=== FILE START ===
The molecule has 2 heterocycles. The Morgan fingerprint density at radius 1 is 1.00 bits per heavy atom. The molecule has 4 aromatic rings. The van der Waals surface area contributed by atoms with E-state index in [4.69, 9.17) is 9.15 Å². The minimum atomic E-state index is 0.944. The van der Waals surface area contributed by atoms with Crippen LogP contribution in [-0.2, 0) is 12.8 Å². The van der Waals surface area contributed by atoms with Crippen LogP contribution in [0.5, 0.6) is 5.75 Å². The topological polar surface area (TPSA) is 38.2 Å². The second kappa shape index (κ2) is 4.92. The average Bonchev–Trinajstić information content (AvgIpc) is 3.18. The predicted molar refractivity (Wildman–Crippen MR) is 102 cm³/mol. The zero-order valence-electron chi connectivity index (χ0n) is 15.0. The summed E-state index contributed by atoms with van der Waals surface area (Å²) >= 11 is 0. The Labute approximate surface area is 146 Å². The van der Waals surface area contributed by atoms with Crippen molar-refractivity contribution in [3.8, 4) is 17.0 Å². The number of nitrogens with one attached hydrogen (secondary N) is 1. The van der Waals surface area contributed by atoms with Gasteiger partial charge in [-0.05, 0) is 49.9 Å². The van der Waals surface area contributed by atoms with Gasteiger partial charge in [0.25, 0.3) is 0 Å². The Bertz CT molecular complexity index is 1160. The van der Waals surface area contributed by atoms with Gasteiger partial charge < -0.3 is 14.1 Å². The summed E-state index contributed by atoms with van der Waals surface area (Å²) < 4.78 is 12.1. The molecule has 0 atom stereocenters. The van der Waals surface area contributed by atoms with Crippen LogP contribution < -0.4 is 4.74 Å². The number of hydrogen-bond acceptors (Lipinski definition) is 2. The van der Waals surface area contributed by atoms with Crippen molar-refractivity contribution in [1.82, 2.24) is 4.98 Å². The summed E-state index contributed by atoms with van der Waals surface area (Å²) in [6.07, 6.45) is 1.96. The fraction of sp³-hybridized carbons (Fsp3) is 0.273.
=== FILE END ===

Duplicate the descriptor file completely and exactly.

The molecule has 2 heterocycles. The Morgan fingerprint density at radius 1 is 1.00 bits per heavy atom. The molecule has 4 aromatic rings. The van der Waals surface area contributed by atoms with E-state index in [4.69, 9.17) is 9.15 Å². The minimum atomic E-state index is 0.944. The van der Waals surface area contributed by atoms with Crippen LogP contribution in [-0.2, 0) is 12.8 Å². The van der Waals surface area contributed by atoms with Crippen LogP contribution in [0.5, 0.6) is 5.75 Å². The topological polar surface area (TPSA) is 38.2 Å². The second kappa shape index (κ2) is 4.92. The average Bonchev–Trinajstić information content (AvgIpc) is 3.18. The predicted molar refractivity (Wildman–Crippen MR) is 102 cm³/mol. The zero-order valence-electron chi connectivity index (χ0n) is 15.0. The summed E-state index contributed by atoms with van der Waals surface area (Å²) >= 11 is 0. The Labute approximate surface area is 146 Å². The van der Waals surface area contributed by atoms with Crippen molar-refractivity contribution in [3.8, 4) is 17.0 Å². The number of nitrogens with one attached hydrogen (secondary N) is 1. The van der Waals surface area contributed by atoms with Gasteiger partial charge in [-0.05, 0) is 49.9 Å². The van der Waals surface area contributed by atoms with Gasteiger partial charge in [0.25, 0.3) is 0 Å². The Bertz CT molecular complexity index is 1160. The van der Waals surface area contributed by atoms with Gasteiger partial charge < -0.3 is 14.1 Å². The summed E-state index contributed by atoms with van der Waals surface area (Å²) < 4.78 is 12.1. The molecule has 0 atom stereocenters. The van der Waals surface area contributed by atoms with Crippen LogP contribution < -0.4 is 4.74 Å². The number of hydrogen-bond acceptors (Lipinski definition) is 2. The van der Waals surface area contributed by atoms with Crippen molar-refractivity contribution in [1.82, 2.24) is 4.98 Å². The summed E-state index contributed by atoms with van der Waals surface area (Å²) in [6.07, 6.45) is 1.96. The fraction of sp³-hybridized carbons (Fsp3) is 0.273.